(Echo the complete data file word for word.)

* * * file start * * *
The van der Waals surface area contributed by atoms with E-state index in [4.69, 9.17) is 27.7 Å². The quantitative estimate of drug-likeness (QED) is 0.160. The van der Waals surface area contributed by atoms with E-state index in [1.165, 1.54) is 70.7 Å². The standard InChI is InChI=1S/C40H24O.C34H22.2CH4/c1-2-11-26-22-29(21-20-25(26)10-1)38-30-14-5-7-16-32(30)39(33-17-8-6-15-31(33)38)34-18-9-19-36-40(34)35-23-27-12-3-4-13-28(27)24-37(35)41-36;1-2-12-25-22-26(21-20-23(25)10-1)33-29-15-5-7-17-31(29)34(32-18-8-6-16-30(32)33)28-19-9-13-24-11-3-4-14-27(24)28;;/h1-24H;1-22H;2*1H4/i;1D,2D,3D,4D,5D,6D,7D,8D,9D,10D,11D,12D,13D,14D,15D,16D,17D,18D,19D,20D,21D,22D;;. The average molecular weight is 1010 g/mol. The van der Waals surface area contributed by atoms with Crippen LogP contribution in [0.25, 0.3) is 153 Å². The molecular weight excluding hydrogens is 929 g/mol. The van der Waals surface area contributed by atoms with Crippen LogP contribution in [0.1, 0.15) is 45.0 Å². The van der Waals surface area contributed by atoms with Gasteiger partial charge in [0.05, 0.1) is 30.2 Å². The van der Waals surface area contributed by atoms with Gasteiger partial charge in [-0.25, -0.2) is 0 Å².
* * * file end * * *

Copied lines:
The van der Waals surface area contributed by atoms with E-state index in [4.69, 9.17) is 27.7 Å². The quantitative estimate of drug-likeness (QED) is 0.160. The van der Waals surface area contributed by atoms with E-state index in [1.165, 1.54) is 70.7 Å². The standard InChI is InChI=1S/C40H24O.C34H22.2CH4/c1-2-11-26-22-29(21-20-25(26)10-1)38-30-14-5-7-16-32(30)39(33-17-8-6-15-31(33)38)34-18-9-19-36-40(34)35-23-27-12-3-4-13-28(27)24-37(35)41-36;1-2-12-25-22-26(21-20-23(25)10-1)33-29-15-5-7-17-31(29)34(32-18-8-6-16-30(32)33)28-19-9-13-24-11-3-4-14-27(24)28;;/h1-24H;1-22H;2*1H4/i;1D,2D,3D,4D,5D,6D,7D,8D,9D,10D,11D,12D,13D,14D,15D,16D,17D,18D,19D,20D,21D,22D;;. The average molecular weight is 1010 g/mol. The van der Waals surface area contributed by atoms with Crippen LogP contribution in [0.25, 0.3) is 153 Å². The molecular weight excluding hydrogens is 929 g/mol. The van der Waals surface area contributed by atoms with Crippen LogP contribution in [0.1, 0.15) is 45.0 Å². The van der Waals surface area contributed by atoms with Gasteiger partial charge in [0.05, 0.1) is 30.2 Å². The van der Waals surface area contributed by atoms with Gasteiger partial charge in [-0.25, -0.2) is 0 Å².